BUT, BUT, an AML patient's drinking water "purity" standards are likely much greater than the norm. How much greater? Follows right along with "what is the best anchor" question. You'll likely get as many opinions as responders regarding water quality required aboard a cruising boat, and how to achieve it. So a very real answer only you can provide to yourself, is how pure is pure? You need to satisfy YOURSELF of a workable (and quantifiable) metric, and then pursue solutions to satisfy that metric. Is the metric strictly PPM for salinity, or are there additional considerations? Smell, color, taste, bacteria, viruses? Personally, I have 100% faith in the opinions rendered by my oncologists, so post-RO UV sterilization it became. For awhile.

For what it's worth, I operated my vessel, using strictly RO water and a UV sterilizer, for the first 5 years of my treatment. Given 5 years is the threshold for cure for AML, I declared myself cured and ditched the sterilizer. And as I mentioned, I'm still kicking. And my choice these days is to add only RO water to my vessel's tankage, and maintain it's health in accordance with Peggi Hall's guidance. I use no further downstream filtration. YMMV, and your solution is highly likely a regional one, and strictly personal.

Regards,

Pete
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Old 03-19-2023, 02:35 PM   #9
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We've been going to the northern Bahamas on our boat for 16 years now, we spend between one and three months at a time there. We do have a watermaker and use it when we are on the hook, but we also fill up with marina water when convenient. I use a hose end water filter for the fill up and a basic, single element, under sink filter for the galley faucet. We drink the water straight from the tap, always have, and have had zero problems with it. It is better than the water in South Florida, honestly.


Some Bahamas marinas also offer "wash water" at the dock, it is not RO and I would not drink it, even with filtration.


My point is that I would not invest much money in a fresh water system for the Bahamas unless you have real health concerns.
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Old 03-19-2023, 04:34 PM   #10
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Filtered water

We filter all marina water going into our tanks with a Big Boy 5 micron sediment filter and a Big Boy carbon filter. When close to 100 gallons are used, we run our water maker producing water with around 180 TDS, much less than the typical marina water. We do run this water through a block filter to add a small amount of some essential minerals. Water for flushing the water maker at the end of a cycle is run through a carbon filter.
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Old 03-19-2023, 06:13 PM   #11
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Originally Posted by TBill36 View Post
I'm looking for recommendations for a water filtration system that will purify less than desireable potable water for drinking.
I found this article on SeaBits helpful when I was looking:

Fresh water system improvements

Rick
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Old 03-19-2023, 09:43 PM   #12
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When not using RO use
One on end of the hose and a second filter (carbon and I think 2 or 5u) under the sink going to its own faucet. No sulfur, chlorine or other smell. Good taste. Haven’t had any G.I. troubles either. The one on the hose you can buy at Wally world or Costco and saves the one under the sink which is more expensive. Multiple choices for both. It’s night here but ask if you want what brands.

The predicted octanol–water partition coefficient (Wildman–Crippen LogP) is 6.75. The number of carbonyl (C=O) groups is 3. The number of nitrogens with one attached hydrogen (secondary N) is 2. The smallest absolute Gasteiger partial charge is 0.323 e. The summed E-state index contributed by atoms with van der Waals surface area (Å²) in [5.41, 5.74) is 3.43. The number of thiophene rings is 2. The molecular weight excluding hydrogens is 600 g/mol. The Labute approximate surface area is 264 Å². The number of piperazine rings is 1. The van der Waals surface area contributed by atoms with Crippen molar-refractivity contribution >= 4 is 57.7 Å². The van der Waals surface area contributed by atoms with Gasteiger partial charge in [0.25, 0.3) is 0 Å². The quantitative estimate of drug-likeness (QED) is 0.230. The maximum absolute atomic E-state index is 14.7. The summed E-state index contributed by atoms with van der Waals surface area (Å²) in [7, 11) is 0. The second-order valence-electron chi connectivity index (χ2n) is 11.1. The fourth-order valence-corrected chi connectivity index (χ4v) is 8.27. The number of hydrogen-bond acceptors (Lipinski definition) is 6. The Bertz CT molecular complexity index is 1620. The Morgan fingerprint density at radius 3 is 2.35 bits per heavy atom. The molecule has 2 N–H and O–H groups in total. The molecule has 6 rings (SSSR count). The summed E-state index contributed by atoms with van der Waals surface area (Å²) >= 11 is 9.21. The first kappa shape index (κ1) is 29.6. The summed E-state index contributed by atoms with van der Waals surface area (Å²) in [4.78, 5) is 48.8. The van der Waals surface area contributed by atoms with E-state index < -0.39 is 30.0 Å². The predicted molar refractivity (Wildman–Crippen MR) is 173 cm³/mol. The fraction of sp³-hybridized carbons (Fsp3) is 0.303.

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Old 03-22-2023, 10:32 AM   #13
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I have a 3m full flow filter 3MFF100 for cold water tap and ice maker. Works good.
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Old 03-31-2023, 03:35 PM   #14
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Water Filtration

I installed the dual Spot Zero RO system that is a water maker and an RO system for Dock water.
Best money I have spent to date on updating our boat. My wife loved it. No calcium deposits on showers, sinks, etc. we also installed a mineralizer on our bar sink.
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Old 03-31-2023, 04:12 PM   #15
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I use this one in my home and boat, great tasting water filters good for 25,000 gallons
$525


https://novafilters.com/whole-house-water-filter/

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Old 03-31-2023, 05:23 PM   #16
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Hi TBill36. How pure is pure????

So, I dutifully included UV sterilization, which required 110VAC power, and inclusion of a 12VDC-110VAC relay to turn on the UV sterilizer whenever my fresh water pump(s) were in operation. Not a particularly cheap or easy addition to my boat, but if it made my quacks happy, and helped to keep me alive, I complied. And it obviously worked, as I'm still kicking.

Pete
This is much easier.
https://aquisense.com/products/water...rl-aqua-micro/
also available at Lowes

Good enough to even drink canal water in Europe safe
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Old 03-31-2023, 07:30 PM   #17
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It seems like there might be a misunderstanding on what TDS indicates. The TDS is the dissolved solids which are typically things like minerals (e.g. salt) but tells you nothing about bacteria or viruses.

You could have, for example, very low TDS water that is contaminated with E. coli due to mishandling.

TDS is a reasonable measurement for water makers because you're getting the results straight from the membrane output and a low TDS tells you the system is working properly. Note the average RO filter membrane pore is 0.0001 micron... not something you're going to get with a cartridge filter.

If you want something better than a normal cartridge filter but less complicated than an RO system, check out Doulton. They can filter down to 0.2 micron.
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Old 03-31-2023, 07:45 PM   #18
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Consider a water distiller. They require 120 volts but produce about three to five gallons a day of sparkling pure drinking water. The taste is wonderful.

They start at about $100 on Amazon.

pete
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Old 04-01-2023, 12:20 PM   #19
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I installed the dual Spot Zero RO system that is a water maker and an RO system for Dock water.
Best money I have spent to date on updating our boat. My wife loved it. No calcium deposits on showers, sinks, etc. we also installed a mineralizer on our bar sink.
Those look really nice. Iíve been thinking about getting a portable unit for doing longer trips.